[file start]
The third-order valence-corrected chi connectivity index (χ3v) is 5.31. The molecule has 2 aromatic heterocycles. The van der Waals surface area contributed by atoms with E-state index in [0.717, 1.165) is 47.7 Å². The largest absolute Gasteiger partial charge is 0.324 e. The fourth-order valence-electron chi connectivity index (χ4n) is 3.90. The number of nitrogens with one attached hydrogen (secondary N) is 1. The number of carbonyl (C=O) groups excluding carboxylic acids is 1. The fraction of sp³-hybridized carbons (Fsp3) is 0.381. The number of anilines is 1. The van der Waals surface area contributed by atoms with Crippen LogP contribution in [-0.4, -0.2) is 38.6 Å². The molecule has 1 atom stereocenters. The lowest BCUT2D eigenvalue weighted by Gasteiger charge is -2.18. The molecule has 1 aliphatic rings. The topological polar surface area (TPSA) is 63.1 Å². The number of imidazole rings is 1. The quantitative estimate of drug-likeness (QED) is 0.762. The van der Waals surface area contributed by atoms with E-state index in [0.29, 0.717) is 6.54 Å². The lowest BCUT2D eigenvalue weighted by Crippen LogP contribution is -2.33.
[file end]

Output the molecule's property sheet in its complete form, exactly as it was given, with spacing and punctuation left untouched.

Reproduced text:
The third-order valence-corrected chi connectivity index (χ3v) is 5.31. The molecule has 2 aromatic heterocycles. The van der Waals surface area contributed by atoms with E-state index in [0.717, 1.165) is 47.7 Å². The largest absolute Gasteiger partial charge is 0.324 e. The fourth-order valence-electron chi connectivity index (χ4n) is 3.90. The number of nitrogens with one attached hydrogen (secondary N) is 1. The number of carbonyl (C=O) groups excluding carboxylic acids is 1. The fraction of sp³-hybridized carbons (Fsp3) is 0.381. The number of anilines is 1. The van der Waals surface area contributed by atoms with Crippen LogP contribution in [-0.4, -0.2) is 38.6 Å². The molecule has 1 atom stereocenters. The lowest BCUT2D eigenvalue weighted by Gasteiger charge is -2.18. The molecule has 1 aliphatic rings. The topological polar surface area (TPSA) is 63.1 Å². The number of imidazole rings is 1. The quantitative estimate of drug-likeness (QED) is 0.762. The van der Waals surface area contributed by atoms with E-state index in [0.29, 0.717) is 6.54 Å². The lowest BCUT2D eigenvalue weighted by Crippen LogP contribution is -2.33.